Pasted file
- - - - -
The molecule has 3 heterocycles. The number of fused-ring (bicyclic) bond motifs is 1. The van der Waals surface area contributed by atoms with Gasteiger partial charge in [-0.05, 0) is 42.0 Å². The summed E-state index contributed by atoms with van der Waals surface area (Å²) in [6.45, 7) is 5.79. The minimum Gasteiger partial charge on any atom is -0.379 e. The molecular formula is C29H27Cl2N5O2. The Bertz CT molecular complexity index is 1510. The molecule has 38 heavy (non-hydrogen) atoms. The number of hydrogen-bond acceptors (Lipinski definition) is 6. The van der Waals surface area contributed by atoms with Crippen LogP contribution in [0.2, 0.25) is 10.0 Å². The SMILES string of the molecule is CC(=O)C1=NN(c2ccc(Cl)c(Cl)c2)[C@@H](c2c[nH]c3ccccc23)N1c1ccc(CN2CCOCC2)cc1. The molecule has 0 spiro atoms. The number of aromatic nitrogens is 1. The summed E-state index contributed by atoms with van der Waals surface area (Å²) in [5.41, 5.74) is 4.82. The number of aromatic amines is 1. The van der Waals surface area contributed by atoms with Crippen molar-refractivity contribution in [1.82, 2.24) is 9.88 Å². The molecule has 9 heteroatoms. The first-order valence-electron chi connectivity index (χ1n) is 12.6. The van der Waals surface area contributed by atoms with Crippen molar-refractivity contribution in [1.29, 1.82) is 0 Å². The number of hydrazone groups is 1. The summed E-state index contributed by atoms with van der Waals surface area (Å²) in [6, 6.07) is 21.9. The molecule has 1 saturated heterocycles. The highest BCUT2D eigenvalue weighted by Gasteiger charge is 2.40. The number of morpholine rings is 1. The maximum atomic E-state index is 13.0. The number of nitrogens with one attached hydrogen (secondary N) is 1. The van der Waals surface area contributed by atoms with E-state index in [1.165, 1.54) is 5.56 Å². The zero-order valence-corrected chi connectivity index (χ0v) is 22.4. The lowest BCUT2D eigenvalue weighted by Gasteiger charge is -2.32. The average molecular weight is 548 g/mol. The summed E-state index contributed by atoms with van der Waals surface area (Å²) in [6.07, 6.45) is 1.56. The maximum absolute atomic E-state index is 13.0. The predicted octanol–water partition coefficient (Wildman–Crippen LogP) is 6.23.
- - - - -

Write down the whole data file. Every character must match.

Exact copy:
The molecule has 3 heterocycles. The number of fused-ring (bicyclic) bond motifs is 1. The van der Waals surface area contributed by atoms with Gasteiger partial charge in [-0.05, 0) is 42.0 Å². The summed E-state index contributed by atoms with van der Waals surface area (Å²) in [6.45, 7) is 5.79. The minimum Gasteiger partial charge on any atom is -0.379 e. The molecular formula is C29H27Cl2N5O2. The Bertz CT molecular complexity index is 1510. The molecule has 38 heavy (non-hydrogen) atoms. The number of hydrogen-bond acceptors (Lipinski definition) is 6. The van der Waals surface area contributed by atoms with Crippen LogP contribution in [0.2, 0.25) is 10.0 Å². The SMILES string of the molecule is CC(=O)C1=NN(c2ccc(Cl)c(Cl)c2)[C@@H](c2c[nH]c3ccccc23)N1c1ccc(CN2CCOCC2)cc1. The molecule has 0 spiro atoms. The number of aromatic nitrogens is 1. The summed E-state index contributed by atoms with van der Waals surface area (Å²) in [5.41, 5.74) is 4.82. The number of aromatic amines is 1. The van der Waals surface area contributed by atoms with Crippen molar-refractivity contribution in [1.82, 2.24) is 9.88 Å². The molecule has 9 heteroatoms. The first-order valence-electron chi connectivity index (χ1n) is 12.6. The van der Waals surface area contributed by atoms with Crippen molar-refractivity contribution in [1.29, 1.82) is 0 Å². The number of hydrazone groups is 1. The summed E-state index contributed by atoms with van der Waals surface area (Å²) in [6, 6.07) is 21.9. The molecule has 1 saturated heterocycles. The highest BCUT2D eigenvalue weighted by Gasteiger charge is 2.40. The number of morpholine rings is 1. The maximum atomic E-state index is 13.0. The number of nitrogens with one attached hydrogen (secondary N) is 1. The van der Waals surface area contributed by atoms with E-state index in [1.165, 1.54) is 5.56 Å². The zero-order valence-corrected chi connectivity index (χ0v) is 22.4. The lowest BCUT2D eigenvalue weighted by Gasteiger charge is -2.32. The average molecular weight is 548 g/mol. The summed E-state index contributed by atoms with van der Waals surface area (Å²) in [6.07, 6.45) is 1.56. The maximum absolute atomic E-state index is 13.0. The predicted octanol–water partition coefficient (Wildman–Crippen LogP) is 6.23.